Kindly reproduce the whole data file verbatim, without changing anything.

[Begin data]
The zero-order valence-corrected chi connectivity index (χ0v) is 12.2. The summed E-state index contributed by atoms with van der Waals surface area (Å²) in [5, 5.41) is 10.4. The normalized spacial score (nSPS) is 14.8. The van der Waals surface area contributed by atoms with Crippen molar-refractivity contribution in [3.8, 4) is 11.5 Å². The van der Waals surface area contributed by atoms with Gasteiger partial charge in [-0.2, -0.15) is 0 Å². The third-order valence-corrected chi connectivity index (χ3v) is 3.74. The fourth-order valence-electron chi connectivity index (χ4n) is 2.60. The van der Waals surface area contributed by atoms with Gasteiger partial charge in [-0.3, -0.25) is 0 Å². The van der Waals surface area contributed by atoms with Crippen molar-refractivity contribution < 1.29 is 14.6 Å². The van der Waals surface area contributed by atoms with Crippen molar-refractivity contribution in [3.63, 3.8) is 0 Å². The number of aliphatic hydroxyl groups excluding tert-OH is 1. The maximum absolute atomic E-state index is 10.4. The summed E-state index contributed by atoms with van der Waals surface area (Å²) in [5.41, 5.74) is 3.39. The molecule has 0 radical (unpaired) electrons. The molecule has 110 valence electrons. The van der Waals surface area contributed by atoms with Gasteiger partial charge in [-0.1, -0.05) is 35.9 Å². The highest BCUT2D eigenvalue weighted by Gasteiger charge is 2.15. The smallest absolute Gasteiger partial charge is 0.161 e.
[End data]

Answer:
The zero-order valence-corrected chi connectivity index (χ0v) is 12.2. The summed E-state index contributed by atoms with van der Waals surface area (Å²) in [5, 5.41) is 10.4. The normalized spacial score (nSPS) is 14.8. The van der Waals surface area contributed by atoms with Crippen molar-refractivity contribution in [3.8, 4) is 11.5 Å². The van der Waals surface area contributed by atoms with Gasteiger partial charge in [-0.2, -0.15) is 0 Å². The third-order valence-corrected chi connectivity index (χ3v) is 3.74. The fourth-order valence-electron chi connectivity index (χ4n) is 2.60. The van der Waals surface area contributed by atoms with Gasteiger partial charge in [-0.3, -0.25) is 0 Å². The van der Waals surface area contributed by atoms with Crippen molar-refractivity contribution < 1.29 is 14.6 Å². The van der Waals surface area contributed by atoms with Crippen molar-refractivity contribution in [3.63, 3.8) is 0 Å². The number of aliphatic hydroxyl groups excluding tert-OH is 1. The maximum absolute atomic E-state index is 10.4. The summed E-state index contributed by atoms with van der Waals surface area (Å²) in [5.41, 5.74) is 3.39. The molecule has 0 radical (unpaired) electrons. The molecule has 110 valence electrons. The van der Waals surface area contributed by atoms with Gasteiger partial charge in [-0.1, -0.05) is 35.9 Å². The highest BCUT2D eigenvalue weighted by Gasteiger charge is 2.15. The smallest absolute Gasteiger partial charge is 0.161 e.